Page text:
Sales of Dabur India Ltd in the March quarter grew below expectations, but profit growth was higher than expected. The firm, which sells hair oil, shampoos, health foods and juices and so on, saw sales rise 16% to 849 crore. Its net profit, however, rose by 26% to 133 crore. Analysts had estimated sales of around 870 crore and profit of about 120 crore. Earnings growth is important, but in the consumer business, sales growth is more important.

Dabur’s growth slowed in the March quarter compared with the earlier part of the fiscal. Its consumer care division contributed to 69% of sales in fiscal 2010 and grew 14.6%, lower than the April-December figure of 16.1%. Key segments within this division are oral care, hair care, foods (juices) and health supplements (Chyawanprash). While health supplements did well in the March quarter, perhaps due to the longer winter, the other key categories appear to have grown at a slower rate. Growth in its consumer health (over the counter products) division, that contributes around 8% of sales, too, was slower, up by 15% in the full year against 16% last year.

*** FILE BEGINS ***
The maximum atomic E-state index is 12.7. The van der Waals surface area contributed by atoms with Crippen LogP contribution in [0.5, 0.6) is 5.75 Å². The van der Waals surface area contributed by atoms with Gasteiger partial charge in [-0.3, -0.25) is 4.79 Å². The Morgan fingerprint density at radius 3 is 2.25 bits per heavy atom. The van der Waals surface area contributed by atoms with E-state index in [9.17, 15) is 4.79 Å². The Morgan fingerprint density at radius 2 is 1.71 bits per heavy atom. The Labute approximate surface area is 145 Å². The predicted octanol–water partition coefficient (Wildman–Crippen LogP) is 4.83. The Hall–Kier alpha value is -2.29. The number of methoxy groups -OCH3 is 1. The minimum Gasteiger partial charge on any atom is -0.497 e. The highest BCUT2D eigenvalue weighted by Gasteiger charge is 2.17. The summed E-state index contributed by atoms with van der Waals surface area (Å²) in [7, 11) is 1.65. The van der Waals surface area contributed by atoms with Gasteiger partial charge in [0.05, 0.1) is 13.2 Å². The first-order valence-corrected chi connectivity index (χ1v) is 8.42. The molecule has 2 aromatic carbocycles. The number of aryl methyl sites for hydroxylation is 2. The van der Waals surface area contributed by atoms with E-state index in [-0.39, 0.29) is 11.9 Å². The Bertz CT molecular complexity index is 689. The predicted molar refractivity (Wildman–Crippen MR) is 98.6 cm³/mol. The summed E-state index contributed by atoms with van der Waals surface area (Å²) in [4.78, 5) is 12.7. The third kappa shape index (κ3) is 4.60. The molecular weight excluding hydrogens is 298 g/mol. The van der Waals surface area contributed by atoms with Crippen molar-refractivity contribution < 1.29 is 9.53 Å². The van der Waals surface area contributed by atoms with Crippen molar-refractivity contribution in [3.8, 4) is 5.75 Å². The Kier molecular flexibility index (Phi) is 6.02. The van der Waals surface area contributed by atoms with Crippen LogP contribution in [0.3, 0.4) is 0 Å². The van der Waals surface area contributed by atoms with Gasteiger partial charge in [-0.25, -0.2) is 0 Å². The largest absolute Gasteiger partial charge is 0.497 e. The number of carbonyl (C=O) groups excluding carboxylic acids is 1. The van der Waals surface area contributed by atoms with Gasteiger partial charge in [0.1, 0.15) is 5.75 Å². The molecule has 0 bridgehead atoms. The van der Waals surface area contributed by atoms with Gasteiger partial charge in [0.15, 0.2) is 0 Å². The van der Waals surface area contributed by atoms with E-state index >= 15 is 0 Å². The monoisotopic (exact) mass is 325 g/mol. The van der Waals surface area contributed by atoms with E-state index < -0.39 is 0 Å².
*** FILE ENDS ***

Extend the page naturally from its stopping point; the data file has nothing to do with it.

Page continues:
Dabur’s international business division contributes about 18% of sales, but sales rose at 26% for the full year compared with 31% for the April-December period. However, international revenue is converted to rupees for reporting purposes, so translation losses may have affected growth. In its domestic business, Dabur’s volume growth has been good, with price playing a very small role. Slower growth in the current quarter could be attributable to the base effect of price hikes in the third quarter of fiscal 2009. Also, consumer goods firms have been worried about the effect of high inflation, though Dabur saw no effecton volumes till the December quarter. What’s more, the level of competition has risen, with price cuts and discounts being used to attract consumers, which too may have affected growth.

What saved the quarter for Dabur was lower input costs, which rose by only 12%. This helped cushion a hike in its advertising expenses by 20% and employee costs by 27.4%. Its key raw materials are vegetable oils, sugar, herbs and food inputs. Despite rising trends in these inputs, Dabur’s forward covers have helped it keep costs low. Its operating profit margin improved nearly 170 basis points in the March quarter as a result. Higher earnings growth is always welcome, but investors will be watching Dabur’s performance over the next few quarters, to see if this quarter’s slower sales growth was just an aberration.